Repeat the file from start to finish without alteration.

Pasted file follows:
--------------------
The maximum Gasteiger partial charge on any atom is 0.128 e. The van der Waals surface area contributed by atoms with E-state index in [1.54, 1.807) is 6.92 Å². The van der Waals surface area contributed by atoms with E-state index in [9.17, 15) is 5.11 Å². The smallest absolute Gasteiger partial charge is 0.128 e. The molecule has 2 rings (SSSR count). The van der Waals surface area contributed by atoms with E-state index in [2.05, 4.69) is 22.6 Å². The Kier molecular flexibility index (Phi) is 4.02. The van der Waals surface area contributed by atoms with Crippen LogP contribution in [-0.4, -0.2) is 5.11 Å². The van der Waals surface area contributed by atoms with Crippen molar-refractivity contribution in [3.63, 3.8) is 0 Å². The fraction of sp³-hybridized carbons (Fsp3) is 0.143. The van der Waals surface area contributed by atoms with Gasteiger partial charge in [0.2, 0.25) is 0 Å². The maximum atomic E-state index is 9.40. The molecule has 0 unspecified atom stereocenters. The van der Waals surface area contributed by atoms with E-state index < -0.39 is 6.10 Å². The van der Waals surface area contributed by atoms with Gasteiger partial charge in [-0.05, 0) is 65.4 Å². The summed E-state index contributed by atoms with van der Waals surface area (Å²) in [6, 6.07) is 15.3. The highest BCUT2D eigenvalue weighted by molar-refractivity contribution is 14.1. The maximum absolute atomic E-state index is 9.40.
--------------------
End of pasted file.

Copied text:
The maximum Gasteiger partial charge on any atom is 0.128 e. The van der Waals surface area contributed by atoms with E-state index in [1.54, 1.807) is 6.92 Å². The van der Waals surface area contributed by atoms with E-state index in [9.17, 15) is 5.11 Å². The smallest absolute Gasteiger partial charge is 0.128 e. The molecule has 2 rings (SSSR count). The van der Waals surface area contributed by atoms with E-state index in [2.05, 4.69) is 22.6 Å². The Kier molecular flexibility index (Phi) is 4.02. The van der Waals surface area contributed by atoms with Crippen LogP contribution in [-0.4, -0.2) is 5.11 Å². The van der Waals surface area contributed by atoms with Crippen molar-refractivity contribution in [3.63, 3.8) is 0 Å². The fraction of sp³-hybridized carbons (Fsp3) is 0.143. The van der Waals surface area contributed by atoms with Gasteiger partial charge in [0.2, 0.25) is 0 Å². The maximum atomic E-state index is 9.40. The molecule has 0 unspecified atom stereocenters. The van der Waals surface area contributed by atoms with E-state index < -0.39 is 6.10 Å². The van der Waals surface area contributed by atoms with Gasteiger partial charge in [-0.05, 0) is 65.4 Å². The summed E-state index contributed by atoms with van der Waals surface area (Å²) in [6, 6.07) is 15.3. The highest BCUT2D eigenvalue weighted by molar-refractivity contribution is 14.1. The maximum absolute atomic E-state index is 9.40.